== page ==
Finding your purpose
July 27, 2016
In this extract from his new book, Finding Purpose: Environmental Stewardship as a Personal Calling, Hoffman reflects on over 30 years’ experience in the construction industry and in business education, challenging us to think more holistically about our working lives and how these connect to our wider sense of purpose.
“As a business professor, students often ask me where they should take their careers in order to have the most impact. They are expecting a straightforward answer: that they should work in finance in a large resource-extraction company, say, or in the advocacy department of a multinational non-profit organization. Instead, I am quick to tell them, “Wrong question: try again.” The key question is one that only they can answer for themselves: “What were you meant to do with your life?”…
This book opens with a quote from Henry David Thoreau, writing on his time at Walden Pond: “I learned this, at least, by my experiment; that if one advances confidently in the direction of his [sic] dreams, and endeavors to live the life which he has imagined, he will meet with a success unexpected in common hours.” (H.D. Thoreau (1854). Walden. Boston, MA: Ticknor & Fields.) The word “unexpected” is central to his message and reflects a belief that the pursuit of a calling is about opening up to the unknown. It will not be what we design, but instead the sum of what we experience. It will not be aimed toward a fixed end of stability and certainty, but a continuous pursuit of growth and awareness. A life well lived must be a creative endeavor, whatever form that creativity takes — whether it’s finance, activism, painting, carpentry, teaching, raising a family, or writing a book. Chances are that, if we are genuinely open to the possibilities of a calling, we will find that satisfaction will come from some place far different from where we expected to find it…
Yet this is not only a book about finding your personal vocation.
My goal in these essays — the personal calling that I am attempting to answer with this book — is to direct that work toward bringing about an environmentally sustainable world. Indeed, I believe that if many more of us do not do this, then we are doomed. The environmental challenges we face today are unprecedented and unlike any other challenge we have faced as a species since we emerged on this Earth. That we now unwittingly alter the global ecosystem imposes upon us a responsibility that we are ill equipped to handle. But to ignore that responsibility is to burden future generations with a hostile world for no other reason than that we were too selfish to care. We need to alter our social, political, and economic systems in ways that we have not yet imagined. The goal is not to tear down our current institutions like capitalism, as some suggest, but rather to amend them and bring them into line with geophysical realities. To do this, we need to instill in people a deep desire to use their abilities and influence to make the world a better place.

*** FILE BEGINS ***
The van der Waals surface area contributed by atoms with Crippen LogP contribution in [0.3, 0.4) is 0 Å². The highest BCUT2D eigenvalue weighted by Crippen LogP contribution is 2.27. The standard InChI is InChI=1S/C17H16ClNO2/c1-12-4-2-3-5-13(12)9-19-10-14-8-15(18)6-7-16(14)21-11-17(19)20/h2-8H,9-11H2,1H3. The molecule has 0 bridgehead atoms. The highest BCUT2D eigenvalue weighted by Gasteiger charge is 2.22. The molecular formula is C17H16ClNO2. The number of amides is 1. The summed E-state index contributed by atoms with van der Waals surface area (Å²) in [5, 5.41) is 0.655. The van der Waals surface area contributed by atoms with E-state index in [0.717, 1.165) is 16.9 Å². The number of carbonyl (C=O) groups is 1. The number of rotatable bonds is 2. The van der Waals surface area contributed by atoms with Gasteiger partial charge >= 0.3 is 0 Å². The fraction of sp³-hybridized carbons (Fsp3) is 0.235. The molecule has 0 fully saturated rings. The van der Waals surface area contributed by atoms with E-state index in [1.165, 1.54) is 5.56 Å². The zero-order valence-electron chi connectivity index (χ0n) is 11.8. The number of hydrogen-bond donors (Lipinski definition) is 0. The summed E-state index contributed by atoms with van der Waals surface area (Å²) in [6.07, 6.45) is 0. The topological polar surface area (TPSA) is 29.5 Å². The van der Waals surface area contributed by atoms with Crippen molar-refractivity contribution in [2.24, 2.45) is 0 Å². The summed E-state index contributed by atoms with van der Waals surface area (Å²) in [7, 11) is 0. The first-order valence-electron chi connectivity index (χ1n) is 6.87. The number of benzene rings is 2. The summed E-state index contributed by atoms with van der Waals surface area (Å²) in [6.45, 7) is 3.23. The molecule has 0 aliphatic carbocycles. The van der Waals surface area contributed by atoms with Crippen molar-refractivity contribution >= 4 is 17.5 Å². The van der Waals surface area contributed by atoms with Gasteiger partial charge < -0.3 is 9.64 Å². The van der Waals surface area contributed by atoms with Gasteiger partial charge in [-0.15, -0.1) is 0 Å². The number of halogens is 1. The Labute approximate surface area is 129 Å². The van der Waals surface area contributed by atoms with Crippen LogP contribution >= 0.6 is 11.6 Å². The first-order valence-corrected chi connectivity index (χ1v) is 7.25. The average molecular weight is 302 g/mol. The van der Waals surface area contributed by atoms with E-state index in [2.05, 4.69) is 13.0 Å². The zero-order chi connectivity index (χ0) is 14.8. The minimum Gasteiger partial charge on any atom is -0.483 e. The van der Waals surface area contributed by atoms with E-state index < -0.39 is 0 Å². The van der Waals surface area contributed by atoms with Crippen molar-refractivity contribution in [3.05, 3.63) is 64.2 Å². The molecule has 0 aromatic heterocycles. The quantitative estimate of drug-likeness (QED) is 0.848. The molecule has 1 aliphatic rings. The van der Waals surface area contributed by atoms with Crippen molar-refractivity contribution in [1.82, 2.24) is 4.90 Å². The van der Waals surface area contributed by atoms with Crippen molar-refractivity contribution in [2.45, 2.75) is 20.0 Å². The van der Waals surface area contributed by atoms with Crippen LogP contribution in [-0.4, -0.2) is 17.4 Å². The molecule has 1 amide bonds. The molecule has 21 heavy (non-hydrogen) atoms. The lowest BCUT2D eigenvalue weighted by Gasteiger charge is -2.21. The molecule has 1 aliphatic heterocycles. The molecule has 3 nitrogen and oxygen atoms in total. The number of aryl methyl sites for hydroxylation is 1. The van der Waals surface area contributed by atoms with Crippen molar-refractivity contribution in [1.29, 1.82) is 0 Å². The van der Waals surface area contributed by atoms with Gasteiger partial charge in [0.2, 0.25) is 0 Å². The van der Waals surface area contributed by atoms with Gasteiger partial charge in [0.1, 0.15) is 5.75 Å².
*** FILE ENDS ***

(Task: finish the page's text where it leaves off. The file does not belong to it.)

To my mind, there is nowhere that we need to instill these desires more than in business and education. The necessary changes that I am pointing to require new attention to notions of responsibility and purpose, which are not talked about enough in today’s world, and are particularly absent from the training of those who go into business. We need to acknowledge the awesome power that businesses have in our world, and the awesome responsibility that business managers have in running them. They can bring the world to sustainability, or bring it to ruin…
All [chapters] are written for those searching for a calling, and all call for a change in our thinking that is based on being authentic about who we are and what we are meant to do with our life’s work. While technological and economic activity may be the direct cause of environmentally destructive behavior, environmental stewardship is not primarily about technological or economic activity. Instead, it is about our beliefs and values, the cultural norms and societal institutions that guide that activity. Many business students, joined by increasing numbers of experienced professionals, now hope to devote their education and careers to what is often called “green business.” I thank them all for that. But I also believe that people need help and guidance to find a personal vision of how and where they can make the most difference. I am inspired and hopeful as I see so many people taking up the charge, finding a call to purpose by bringing environmental stewardship into their life’s work. I see courageous people who strive to develop a sense of sacredness that allows them to be more authentic in resolving the conflicted value systems that create our environmental problems. The nature of their work has changed, from a career in which they earn a liv-ing to a vocation in which they express a set of deeply personal values in pursuit of goals far greater than themselves.
I hope you will take up this charge as well.”